victims. To invest a nation with nationality — to give
to popular impulse the character of public opinion, was
beyond his power, or never suggested itself to his am-
bition. What loyalty can exist towards a Pasha?
what patriotism in a Pashalic ! The down-trodden
and degraded Egyptian not only has never known
another state of rule, but he has never felt the want
of it ; and herein is at once an element of strength and
weakness in Mehemet Ali'*s position. The yielding
soil afforded no resistance to the planting of his power,
but at the same time it wanted all tenacity to retain.



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326 MEHBMET ALL

or enable it to take root. And now the Pasha's days
must needs be drawing to a close ;* his son Ibrahim's
life is little better, owing to his sensuality and intem-
perance ; Seyd Pasha, though kindly disposed, is defi-
cient in genius, if not in intellect. The character of
Abbas Pasha, the only other member of his &mily
arrived at man's estate, affords little to hope, and
everything to fear. And what is ultimately to become
of Egypt? Is the Porte once more to extend
its baleful authority over this unhappy country,
with all the withering influence which it never
ceases to exercise! Shall we replace the effete and
fanatical creatures of the seraglio in the province
which became a kingdom through their imbecility;
and allow them to interrupt our commerce here, as
they were so long permitted to arrest the building of
our church at Jerusalem !~* Heaven forbid !

^ The above was written in 1844. At this moment, (April, 1848)
Mehemet All is probably no more. He visited Malta in the beginning
of March, in a last hope of health: finding this hope vain, he pro-
ceeded to Naples, where he now lies at the point of death.



For the natural history of Egypt, its Canals, Statistics, Commerce,
and the route to India, the reader is referred to the Appendix, at the
end of the Second Volume.



END OF VOL. I.



F. Shoberl, Jan., Prioter to H.R.II. Priace Albert, Rupert Street.



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NOW IN COURSE OF PUBLICATION,

A New and Revised Edition^ toith Numerous Passages now

restored from the Original MS,, and many additional Notes,

To be completed in Six vols., with Portraits, &c., price iOs, 6d, eftch,

DIARY k CORRESPONDEJ!fCE

OF

SAMUEL PEPTS, F.R.S.,

SECRETARY TO THE ADMIRALTY
IN THB REIGNS OF CHARLES II. AND JAMBS II.

EDITED BY

RICHAED LORD BRAYBROOKE.



The aathority of Pbpts, as an historian and illustrator of a considerable
portion of the seventeenth century, has been so fully acknowledged by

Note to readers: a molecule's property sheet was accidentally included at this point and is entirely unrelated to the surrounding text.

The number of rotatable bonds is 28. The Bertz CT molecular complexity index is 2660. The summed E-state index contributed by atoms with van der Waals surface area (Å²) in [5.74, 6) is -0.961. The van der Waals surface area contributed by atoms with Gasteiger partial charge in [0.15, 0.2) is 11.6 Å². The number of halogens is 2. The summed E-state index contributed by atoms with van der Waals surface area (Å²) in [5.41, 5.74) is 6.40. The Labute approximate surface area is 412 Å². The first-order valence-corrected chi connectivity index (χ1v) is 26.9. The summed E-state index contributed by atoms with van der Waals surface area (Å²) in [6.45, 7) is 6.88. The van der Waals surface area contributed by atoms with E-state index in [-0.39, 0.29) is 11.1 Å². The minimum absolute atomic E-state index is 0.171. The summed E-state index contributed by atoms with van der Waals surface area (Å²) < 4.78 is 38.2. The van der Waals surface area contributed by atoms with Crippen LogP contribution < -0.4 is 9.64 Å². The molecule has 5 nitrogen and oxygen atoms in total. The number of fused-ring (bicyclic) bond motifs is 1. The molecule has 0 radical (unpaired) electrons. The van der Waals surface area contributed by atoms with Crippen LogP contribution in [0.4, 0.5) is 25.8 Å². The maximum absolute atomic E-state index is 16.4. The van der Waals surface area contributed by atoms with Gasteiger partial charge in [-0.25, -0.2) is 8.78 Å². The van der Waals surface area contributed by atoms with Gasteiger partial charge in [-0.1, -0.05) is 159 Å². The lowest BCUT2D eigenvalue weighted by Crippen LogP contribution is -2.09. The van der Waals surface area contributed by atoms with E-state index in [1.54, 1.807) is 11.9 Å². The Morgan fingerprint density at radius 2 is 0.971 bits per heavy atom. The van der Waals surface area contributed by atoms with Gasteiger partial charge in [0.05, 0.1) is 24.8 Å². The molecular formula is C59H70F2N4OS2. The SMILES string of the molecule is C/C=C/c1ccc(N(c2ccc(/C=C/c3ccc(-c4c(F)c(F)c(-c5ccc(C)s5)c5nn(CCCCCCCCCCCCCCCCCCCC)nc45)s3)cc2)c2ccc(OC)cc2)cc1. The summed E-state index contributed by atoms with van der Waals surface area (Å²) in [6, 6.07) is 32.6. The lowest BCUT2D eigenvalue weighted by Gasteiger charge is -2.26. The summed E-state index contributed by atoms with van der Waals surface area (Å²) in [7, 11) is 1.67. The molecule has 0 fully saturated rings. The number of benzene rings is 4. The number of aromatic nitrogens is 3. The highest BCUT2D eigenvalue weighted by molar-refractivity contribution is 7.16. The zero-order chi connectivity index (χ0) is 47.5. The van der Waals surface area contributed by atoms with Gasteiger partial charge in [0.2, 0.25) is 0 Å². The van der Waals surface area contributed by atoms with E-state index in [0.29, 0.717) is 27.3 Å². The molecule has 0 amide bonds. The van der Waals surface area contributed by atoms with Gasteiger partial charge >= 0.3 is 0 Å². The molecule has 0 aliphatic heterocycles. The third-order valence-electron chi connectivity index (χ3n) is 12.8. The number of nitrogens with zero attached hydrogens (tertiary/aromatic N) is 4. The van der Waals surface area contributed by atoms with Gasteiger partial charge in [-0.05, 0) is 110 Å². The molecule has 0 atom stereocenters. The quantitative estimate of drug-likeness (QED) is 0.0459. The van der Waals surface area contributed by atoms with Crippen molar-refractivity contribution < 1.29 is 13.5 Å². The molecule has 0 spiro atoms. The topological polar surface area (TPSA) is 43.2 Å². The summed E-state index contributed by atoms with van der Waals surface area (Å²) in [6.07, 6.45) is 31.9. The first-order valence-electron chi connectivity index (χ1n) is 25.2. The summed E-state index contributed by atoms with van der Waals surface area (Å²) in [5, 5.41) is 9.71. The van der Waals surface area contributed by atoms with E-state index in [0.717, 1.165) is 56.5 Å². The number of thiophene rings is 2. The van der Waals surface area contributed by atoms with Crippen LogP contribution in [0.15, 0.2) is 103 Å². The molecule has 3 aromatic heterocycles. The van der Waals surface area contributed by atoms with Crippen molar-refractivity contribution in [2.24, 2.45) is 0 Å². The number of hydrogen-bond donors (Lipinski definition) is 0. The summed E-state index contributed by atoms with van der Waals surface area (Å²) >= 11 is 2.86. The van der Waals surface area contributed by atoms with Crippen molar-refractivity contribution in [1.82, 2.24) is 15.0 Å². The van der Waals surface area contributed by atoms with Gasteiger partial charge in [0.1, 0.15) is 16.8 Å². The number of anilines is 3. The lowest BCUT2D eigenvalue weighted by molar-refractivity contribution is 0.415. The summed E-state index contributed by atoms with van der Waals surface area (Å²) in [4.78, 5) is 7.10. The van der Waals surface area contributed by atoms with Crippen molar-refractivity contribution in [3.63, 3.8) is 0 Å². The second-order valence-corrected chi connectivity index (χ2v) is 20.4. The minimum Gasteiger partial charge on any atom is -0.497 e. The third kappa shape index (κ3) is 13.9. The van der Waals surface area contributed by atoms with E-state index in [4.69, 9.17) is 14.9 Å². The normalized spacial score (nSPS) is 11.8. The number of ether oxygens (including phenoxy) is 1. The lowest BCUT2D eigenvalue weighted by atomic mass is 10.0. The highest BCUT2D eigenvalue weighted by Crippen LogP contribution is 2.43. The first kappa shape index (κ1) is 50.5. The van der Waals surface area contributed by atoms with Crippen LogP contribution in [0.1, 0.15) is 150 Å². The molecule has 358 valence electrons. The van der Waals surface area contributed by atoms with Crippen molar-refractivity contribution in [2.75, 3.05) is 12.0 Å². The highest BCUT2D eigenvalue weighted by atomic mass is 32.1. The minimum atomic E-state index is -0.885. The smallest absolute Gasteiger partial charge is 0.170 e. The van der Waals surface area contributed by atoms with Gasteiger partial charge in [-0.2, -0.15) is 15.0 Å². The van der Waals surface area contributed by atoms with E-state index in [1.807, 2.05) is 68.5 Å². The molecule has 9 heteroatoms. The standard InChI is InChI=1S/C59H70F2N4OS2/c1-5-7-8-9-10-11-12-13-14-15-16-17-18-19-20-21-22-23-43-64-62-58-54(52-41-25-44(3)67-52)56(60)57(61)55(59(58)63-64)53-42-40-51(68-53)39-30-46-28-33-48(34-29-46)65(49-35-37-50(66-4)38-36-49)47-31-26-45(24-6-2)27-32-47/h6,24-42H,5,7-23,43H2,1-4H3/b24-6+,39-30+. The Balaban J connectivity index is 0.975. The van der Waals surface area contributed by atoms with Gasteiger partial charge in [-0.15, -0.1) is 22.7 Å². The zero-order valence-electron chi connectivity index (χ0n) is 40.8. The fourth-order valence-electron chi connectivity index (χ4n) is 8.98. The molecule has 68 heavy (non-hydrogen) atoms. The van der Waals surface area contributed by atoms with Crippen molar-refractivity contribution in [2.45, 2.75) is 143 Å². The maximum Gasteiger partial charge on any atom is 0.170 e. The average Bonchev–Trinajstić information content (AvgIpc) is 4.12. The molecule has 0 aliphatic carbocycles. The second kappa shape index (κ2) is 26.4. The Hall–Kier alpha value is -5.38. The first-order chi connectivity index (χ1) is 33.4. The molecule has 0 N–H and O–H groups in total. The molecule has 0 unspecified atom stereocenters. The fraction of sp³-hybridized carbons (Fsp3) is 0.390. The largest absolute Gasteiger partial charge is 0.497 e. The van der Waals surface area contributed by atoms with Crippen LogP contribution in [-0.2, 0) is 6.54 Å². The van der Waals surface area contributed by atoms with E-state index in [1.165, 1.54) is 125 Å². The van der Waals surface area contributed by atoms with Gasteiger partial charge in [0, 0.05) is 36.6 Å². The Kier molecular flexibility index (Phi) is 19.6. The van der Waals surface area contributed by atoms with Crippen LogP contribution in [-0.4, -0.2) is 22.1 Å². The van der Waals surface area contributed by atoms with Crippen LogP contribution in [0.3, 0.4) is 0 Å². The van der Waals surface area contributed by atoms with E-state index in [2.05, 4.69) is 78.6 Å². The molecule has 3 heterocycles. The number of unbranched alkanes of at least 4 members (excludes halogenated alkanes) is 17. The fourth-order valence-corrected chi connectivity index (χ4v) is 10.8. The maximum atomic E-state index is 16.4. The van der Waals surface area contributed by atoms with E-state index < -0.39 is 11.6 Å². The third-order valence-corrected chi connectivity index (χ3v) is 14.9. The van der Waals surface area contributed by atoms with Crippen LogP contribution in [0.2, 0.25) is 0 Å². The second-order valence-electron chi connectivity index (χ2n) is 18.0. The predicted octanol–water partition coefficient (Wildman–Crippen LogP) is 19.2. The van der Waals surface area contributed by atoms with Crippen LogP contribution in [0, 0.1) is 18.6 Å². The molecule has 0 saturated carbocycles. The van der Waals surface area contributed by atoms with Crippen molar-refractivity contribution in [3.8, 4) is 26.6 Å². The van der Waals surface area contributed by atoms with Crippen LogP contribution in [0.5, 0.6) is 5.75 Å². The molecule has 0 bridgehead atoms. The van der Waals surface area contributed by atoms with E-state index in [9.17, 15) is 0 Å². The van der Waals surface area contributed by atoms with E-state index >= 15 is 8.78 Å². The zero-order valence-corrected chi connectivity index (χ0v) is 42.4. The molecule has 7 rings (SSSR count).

every scholar and critic, that it is now scarcely necessary even to remind
the reader of the advantages he possessed for producing the most complete
and trustworthy record of events, and the most agreeable picture of
society and manners, to be found in the literature of any nation. In
confidential communication with the reigning sovereigns, holding high
official employment, placed at the head of the Scientific and Learned of a
period remarkable for intellectual impulse, mingling in every circle, and
observing everything and everybody whose characteristics were worth
noting down ; and possessing, moreover, an intelligence peculiarly fitted
for seizing the most graphic points in whatever he attempted to delineate,
Pepts may be considered the most valuable as well as the most enter-
taining of our National Historians.

A New Edition of this work, comprising the restored passages so much
desired, with such additional annotations as have been called for by the
vast advances in antiquarian and historical knowledge during the last
twenty years, will doubtless be regarded as one of the most important,
as well as most agreeable, additions that could be made to the library of
the general reader.

" There is much in Pepys's Diary that throws a distinct aud vivid lighf over the
picture of Englaud and its government during the period succeeding the Restoration.
If, quitting the broad path of history, we look for minute information concerning
ancient manners and customs, the progress of arts and sciences, and the various
branches of antiquity, we have never seen a mine so rich as these volumes. The
variety of Hepys's tastes and pursuits led him into almost every department of life.
He was a man of business, a man of information, a man of whim, and, to a certain
degree, a man of pleasure. He was a statesman, a hel-eipriU a virtuoso, and a con-
noisseur. His curiosity made him an unwearied, as well as an universal learner, and
whatever he saw found its way into his tables.'*— QaarftfriEy Revievo,



H. COLBURN, PUBLISHER, GREAT MARLBOROUGH STREET.



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Online LibraryEliot WarburtonThe crescent and the cross: or, Romance and realities of eastern ..., Volume 1 → online text (page 18 of 18)